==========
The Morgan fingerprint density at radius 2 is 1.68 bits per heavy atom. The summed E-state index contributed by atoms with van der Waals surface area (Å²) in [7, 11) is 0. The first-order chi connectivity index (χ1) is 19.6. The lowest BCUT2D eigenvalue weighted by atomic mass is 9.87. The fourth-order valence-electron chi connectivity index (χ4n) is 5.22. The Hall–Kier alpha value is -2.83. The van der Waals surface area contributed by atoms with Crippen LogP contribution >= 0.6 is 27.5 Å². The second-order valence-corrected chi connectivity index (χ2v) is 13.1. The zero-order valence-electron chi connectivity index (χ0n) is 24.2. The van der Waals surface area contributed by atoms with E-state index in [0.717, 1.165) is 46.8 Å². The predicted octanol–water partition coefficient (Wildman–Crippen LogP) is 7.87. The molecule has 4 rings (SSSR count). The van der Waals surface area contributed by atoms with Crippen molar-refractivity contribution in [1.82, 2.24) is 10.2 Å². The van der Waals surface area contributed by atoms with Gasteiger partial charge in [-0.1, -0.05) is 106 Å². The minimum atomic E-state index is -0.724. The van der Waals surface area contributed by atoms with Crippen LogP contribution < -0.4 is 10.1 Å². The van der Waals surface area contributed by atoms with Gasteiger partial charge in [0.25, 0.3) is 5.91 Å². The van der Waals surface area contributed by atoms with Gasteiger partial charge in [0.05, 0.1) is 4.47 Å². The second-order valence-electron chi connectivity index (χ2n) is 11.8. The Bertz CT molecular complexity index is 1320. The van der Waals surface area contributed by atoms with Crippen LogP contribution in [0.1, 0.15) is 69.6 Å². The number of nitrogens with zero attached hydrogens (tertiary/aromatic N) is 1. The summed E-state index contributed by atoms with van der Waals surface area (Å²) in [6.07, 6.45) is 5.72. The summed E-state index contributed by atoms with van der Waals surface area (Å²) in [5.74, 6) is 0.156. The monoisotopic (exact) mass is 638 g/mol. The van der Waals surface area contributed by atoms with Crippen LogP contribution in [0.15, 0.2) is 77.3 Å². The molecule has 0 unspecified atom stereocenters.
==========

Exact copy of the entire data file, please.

The Morgan fingerprint density at radius 2 is 1.68 bits per heavy atom. The summed E-state index contributed by atoms with van der Waals surface area (Å²) in [7, 11) is 0. The first-order chi connectivity index (χ1) is 19.6. The lowest BCUT2D eigenvalue weighted by atomic mass is 9.87. The fourth-order valence-electron chi connectivity index (χ4n) is 5.22. The Hall–Kier alpha value is -2.83. The van der Waals surface area contributed by atoms with Crippen LogP contribution >= 0.6 is 27.5 Å². The second-order valence-corrected chi connectivity index (χ2v) is 13.1. The zero-order valence-electron chi connectivity index (χ0n) is 24.2. The van der Waals surface area contributed by atoms with E-state index in [0.717, 1.165) is 46.8 Å². The predicted octanol–water partition coefficient (Wildman–Crippen LogP) is 7.87. The molecule has 4 rings (SSSR count). The van der Waals surface area contributed by atoms with Crippen molar-refractivity contribution in [1.82, 2.24) is 10.2 Å². The van der Waals surface area contributed by atoms with Gasteiger partial charge in [-0.1, -0.05) is 106 Å². The minimum atomic E-state index is -0.724. The van der Waals surface area contributed by atoms with Crippen LogP contribution < -0.4 is 10.1 Å². The van der Waals surface area contributed by atoms with Gasteiger partial charge in [0.25, 0.3) is 5.91 Å². The van der Waals surface area contributed by atoms with Gasteiger partial charge in [0.05, 0.1) is 4.47 Å². The second-order valence-electron chi connectivity index (χ2n) is 11.8. The Bertz CT molecular complexity index is 1320. The van der Waals surface area contributed by atoms with Crippen LogP contribution in [0.1, 0.15) is 69.6 Å². The number of nitrogens with zero attached hydrogens (tertiary/aromatic N) is 1. The summed E-state index contributed by atoms with van der Waals surface area (Å²) in [6.07, 6.45) is 5.72. The summed E-state index contributed by atoms with van der Waals surface area (Å²) in [5.74, 6) is 0.156. The monoisotopic (exact) mass is 638 g/mol. The van der Waals surface area contributed by atoms with Crippen LogP contribution in [0.15, 0.2) is 77.3 Å². The molecule has 0 unspecified atom stereocenters.